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. Last Updated: 07/27/2016

Police Target Alfa in MegaFon Probe

VedomostiMegaFon owners are wrangling with Alfa over the sale of a 25 percent stake.
Police have searched the office of Alfa Group's telecoms arm after prosecutors opened a fraud probe into its purchase of a one-quarter stake in mobile operator MegaFon, Alfa said.

Monday's raid, and reports that prosecutors have launched a criminal probe against businessman Leonid Rozhetskin, who sold the MegaFon stake to Alfa in 2003, ratchet up a bitter dispute over control of Russia's third-largest mobile firm.

MegaFon's owners have been at loggerheads since Alfa, a conglomerate which owns a stake in No. 2 mobile phone operator VimpelCom, bought the MegaFon shares for $300 million from Rozhetskin's investment firm, LV Finance.

Bermuda-based emerging markets fund IPOC International Growth Fund later challenged the purchase through courts in Europe and the British Virgin Islands, saying it had a prior option to buy the shares from LV Finance. The International Chamber of Commerce in Geneva ruled in IPOC's favor last August.

Alfa Telecom said late Monday that police had come to its offices seeking documents related to the case from CT Mobile, a subsidiary which directly owns the disputed MegaFon stake, but had left empty-handed.

"This is further evidence of the pressure being applied on Alfa Telecom in the question of ownership of the MegaFon stake," vice president Kirill Babayev said in a statement.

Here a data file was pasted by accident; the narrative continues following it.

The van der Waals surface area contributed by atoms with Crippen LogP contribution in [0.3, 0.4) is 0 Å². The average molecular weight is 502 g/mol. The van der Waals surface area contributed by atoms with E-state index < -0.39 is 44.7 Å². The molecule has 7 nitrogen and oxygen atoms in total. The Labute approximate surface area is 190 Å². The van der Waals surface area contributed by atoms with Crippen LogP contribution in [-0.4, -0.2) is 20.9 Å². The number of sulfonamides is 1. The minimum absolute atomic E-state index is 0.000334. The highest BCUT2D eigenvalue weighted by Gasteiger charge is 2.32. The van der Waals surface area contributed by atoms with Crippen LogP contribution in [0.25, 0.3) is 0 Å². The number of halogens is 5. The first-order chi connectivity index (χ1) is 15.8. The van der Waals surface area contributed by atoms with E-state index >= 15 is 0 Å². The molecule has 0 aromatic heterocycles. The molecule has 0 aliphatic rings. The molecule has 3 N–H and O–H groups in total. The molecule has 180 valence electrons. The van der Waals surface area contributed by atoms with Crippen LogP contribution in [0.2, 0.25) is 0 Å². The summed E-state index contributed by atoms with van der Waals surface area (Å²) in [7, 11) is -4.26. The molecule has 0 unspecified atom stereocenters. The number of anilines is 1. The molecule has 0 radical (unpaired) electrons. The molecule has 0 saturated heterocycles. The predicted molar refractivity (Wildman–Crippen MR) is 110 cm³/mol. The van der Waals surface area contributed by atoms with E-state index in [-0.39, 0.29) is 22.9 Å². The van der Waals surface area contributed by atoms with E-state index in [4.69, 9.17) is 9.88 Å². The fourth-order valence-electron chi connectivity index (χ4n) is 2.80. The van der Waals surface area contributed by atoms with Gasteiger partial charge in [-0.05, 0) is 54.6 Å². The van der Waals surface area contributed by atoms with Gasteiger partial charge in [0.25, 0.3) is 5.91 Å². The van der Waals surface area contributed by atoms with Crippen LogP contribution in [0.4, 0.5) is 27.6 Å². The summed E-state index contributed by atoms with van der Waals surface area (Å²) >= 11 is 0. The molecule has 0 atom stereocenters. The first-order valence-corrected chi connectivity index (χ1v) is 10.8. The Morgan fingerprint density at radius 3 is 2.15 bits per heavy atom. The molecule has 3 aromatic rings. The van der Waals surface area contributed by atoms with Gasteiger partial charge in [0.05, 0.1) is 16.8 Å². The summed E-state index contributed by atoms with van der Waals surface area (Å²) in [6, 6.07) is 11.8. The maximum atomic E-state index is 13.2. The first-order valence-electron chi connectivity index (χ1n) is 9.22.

Vedomosti said Rozhetskin, together with two associates, was the target of an investigation into suspected fraud over the MegaFon stake sale launched in December.

Rozhetskin, who could not be reached for comment, stepped down as a deputy chairman of metals giant Norilsk Nickel in January.

Sweden's TeliaSonera owns 35.6 percent of MegaFon, Telekominvest has 31.3 percent and IPOC has 6.5 percent. TeliaSonera also owns 26 percent of Telekominvest, boosting its overall interest in MegaFon to 43.8 percent.

The three vowed two weeks ago to team up to force out Alfa and enable MegaFon, which has nearly 15 million customers, to launch an initial public offering. Telekominvest is widely believed by investors to be close to IT and Communications Minister Leonid Reiman, although he has denied being a beneficial owner.

"This is a continuation of the old saga by new means," said Alexei Yakovitsky, a telecoms analyst at United Financial Group. Yakovitsky said there were risks to VimpelCom stemming from Alfa's role in the MegaFon row after it was hit with a $158 million back tax bill in December, later cut to $17 million.

But with growth in Russia's booming mobile market set to slow, time may be running short to resolve the ownership dispute and launch a successful IPO.

IPOC confirmed it had filed a complaint to "the appropriate Russian authorities" in the MegaFon case, seeking to uphold the arbitration ruling which it said found clear evidence of wrongdoing by LV Finance and Alfa.

"IPOC has always argued that the integrity of contracts with Russian companies is at stake in the MegaFon ownership dispute," IPOC said in a statement, arguing that the sale to Alfa had violated its prior purchase option.

"Knowingly selling the same stake twice would be a crime in every developed economy in the world. It should be no different in Russia."